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PostPosted: Thu Mar 10, 2016 11:35 am 
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Here is some of the game fowl history..

https://books.google.com.au/books?id=y1 ... va&f=false

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PostPosted: Thu Mar 10, 2016 12:00 pm 
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My two cent is black skin, Mulberry face and black face, single comb and pea comb were in the UK, Belgium, Spain and France long before these countrys know were China was on the map, long before they had a trade root with China.. So to say black skin come's from silkie blood is retarded !!

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PostPosted: Thu Mar 10, 2016 6:47 pm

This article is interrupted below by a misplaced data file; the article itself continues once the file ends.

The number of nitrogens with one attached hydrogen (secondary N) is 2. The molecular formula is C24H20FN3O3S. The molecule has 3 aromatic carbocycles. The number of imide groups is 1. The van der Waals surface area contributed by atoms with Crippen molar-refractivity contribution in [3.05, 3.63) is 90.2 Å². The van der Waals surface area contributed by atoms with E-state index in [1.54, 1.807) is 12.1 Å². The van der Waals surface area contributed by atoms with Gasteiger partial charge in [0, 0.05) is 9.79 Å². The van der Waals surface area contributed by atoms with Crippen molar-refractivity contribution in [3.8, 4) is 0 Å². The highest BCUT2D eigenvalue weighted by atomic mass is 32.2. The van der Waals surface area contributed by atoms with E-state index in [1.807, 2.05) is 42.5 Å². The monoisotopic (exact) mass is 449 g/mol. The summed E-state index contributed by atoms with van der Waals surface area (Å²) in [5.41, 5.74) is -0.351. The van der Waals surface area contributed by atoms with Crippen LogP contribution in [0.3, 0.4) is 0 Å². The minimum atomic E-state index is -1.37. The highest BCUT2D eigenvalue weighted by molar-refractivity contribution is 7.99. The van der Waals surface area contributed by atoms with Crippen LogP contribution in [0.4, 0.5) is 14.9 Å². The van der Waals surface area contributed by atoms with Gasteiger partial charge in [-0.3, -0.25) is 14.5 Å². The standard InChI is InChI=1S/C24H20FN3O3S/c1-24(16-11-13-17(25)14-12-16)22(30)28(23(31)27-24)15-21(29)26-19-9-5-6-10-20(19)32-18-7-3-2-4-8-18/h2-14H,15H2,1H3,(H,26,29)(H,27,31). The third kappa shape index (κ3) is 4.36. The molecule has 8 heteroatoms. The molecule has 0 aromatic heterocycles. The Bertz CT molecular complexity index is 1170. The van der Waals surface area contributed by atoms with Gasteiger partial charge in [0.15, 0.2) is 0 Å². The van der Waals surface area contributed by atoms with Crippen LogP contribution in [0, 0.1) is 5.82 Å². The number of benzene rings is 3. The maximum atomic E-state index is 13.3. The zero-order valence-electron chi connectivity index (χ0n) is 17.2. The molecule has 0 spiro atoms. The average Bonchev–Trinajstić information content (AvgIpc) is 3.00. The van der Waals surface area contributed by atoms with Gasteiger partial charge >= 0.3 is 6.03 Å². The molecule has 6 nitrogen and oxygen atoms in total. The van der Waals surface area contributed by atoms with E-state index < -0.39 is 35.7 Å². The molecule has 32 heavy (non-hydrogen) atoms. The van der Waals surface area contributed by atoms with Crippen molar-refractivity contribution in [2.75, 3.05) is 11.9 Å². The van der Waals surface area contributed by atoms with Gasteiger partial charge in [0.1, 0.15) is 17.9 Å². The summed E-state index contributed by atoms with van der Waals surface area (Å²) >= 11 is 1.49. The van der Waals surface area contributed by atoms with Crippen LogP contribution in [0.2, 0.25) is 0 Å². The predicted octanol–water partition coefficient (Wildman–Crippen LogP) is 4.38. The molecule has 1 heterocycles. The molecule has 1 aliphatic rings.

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Dapper Duck
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I'm not talking about ancient history New England, just the article and what the author said he did.

Have you read it or are you off on a tangent?


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PostPosted: Fri Mar 11, 2016 6:00 pm 
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Quote:
I'm not talking about ancient history New England, just the article and what the author said he did.

Have you read it or are you off on a tangent?


No have not read it, I use to buy Australasian Poultry mag 5 years ago, but then you started to get newbi's to exhibition poultry getting on there soap box and giving bad info (that can kill birds).. It sounds like Australasian Poultry mag has not changed... It was a good mag but they went down a bad path..